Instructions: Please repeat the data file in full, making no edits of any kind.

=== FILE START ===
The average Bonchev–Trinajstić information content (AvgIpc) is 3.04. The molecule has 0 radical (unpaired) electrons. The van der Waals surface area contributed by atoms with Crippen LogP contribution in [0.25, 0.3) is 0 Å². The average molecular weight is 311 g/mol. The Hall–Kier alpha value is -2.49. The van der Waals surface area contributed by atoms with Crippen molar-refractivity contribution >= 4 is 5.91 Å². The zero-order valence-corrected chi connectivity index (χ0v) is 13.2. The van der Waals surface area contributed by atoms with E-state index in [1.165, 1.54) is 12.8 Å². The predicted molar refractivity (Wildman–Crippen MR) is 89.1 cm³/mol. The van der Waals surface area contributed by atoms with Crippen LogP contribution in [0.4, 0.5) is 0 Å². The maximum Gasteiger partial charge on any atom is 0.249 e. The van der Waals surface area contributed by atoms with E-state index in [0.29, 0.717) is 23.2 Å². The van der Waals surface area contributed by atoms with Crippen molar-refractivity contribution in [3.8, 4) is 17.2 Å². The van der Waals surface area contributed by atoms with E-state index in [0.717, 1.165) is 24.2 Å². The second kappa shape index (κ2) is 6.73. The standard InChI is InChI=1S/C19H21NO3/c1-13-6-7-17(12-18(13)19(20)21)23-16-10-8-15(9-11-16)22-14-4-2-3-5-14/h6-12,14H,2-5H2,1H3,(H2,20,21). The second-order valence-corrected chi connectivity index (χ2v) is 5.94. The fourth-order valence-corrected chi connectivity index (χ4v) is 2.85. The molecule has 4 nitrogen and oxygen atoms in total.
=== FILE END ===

The average Bonchev–Trinajstić information content (AvgIpc) is 3.04. The molecule has 0 radical (unpaired) electrons. The van der Waals surface area contributed by atoms with Crippen LogP contribution in [0.25, 0.3) is 0 Å². The average molecular weight is 311 g/mol. The Hall–Kier alpha value is -2.49. The van der Waals surface area contributed by atoms with Crippen molar-refractivity contribution >= 4 is 5.91 Å². The zero-order valence-corrected chi connectivity index (χ0v) is 13.2. The van der Waals surface area contributed by atoms with E-state index in [1.165, 1.54) is 12.8 Å². The predicted molar refractivity (Wildman–Crippen MR) is 89.1 cm³/mol. The van der Waals surface area contributed by atoms with Crippen LogP contribution in [0.4, 0.5) is 0 Å². The maximum Gasteiger partial charge on any atom is 0.249 e. The van der Waals surface area contributed by atoms with E-state index in [0.29, 0.717) is 23.2 Å². The van der Waals surface area contributed by atoms with Crippen molar-refractivity contribution in [3.8, 4) is 17.2 Å². The van der Waals surface area contributed by atoms with E-state index in [0.717, 1.165) is 24.2 Å². The second kappa shape index (κ2) is 6.73. The standard InChI is InChI=1S/C19H21NO3/c1-13-6-7-17(12-18(13)19(20)21)23-16-10-8-15(9-11-16)22-14-4-2-3-5-14/h6-12,14H,2-5H2,1H3,(H2,20,21). The second-order valence-corrected chi connectivity index (χ2v) is 5.94. The fourth-order valence-corrected chi connectivity index (χ4v) is 2.85. The molecule has 4 nitrogen and oxygen atoms in total.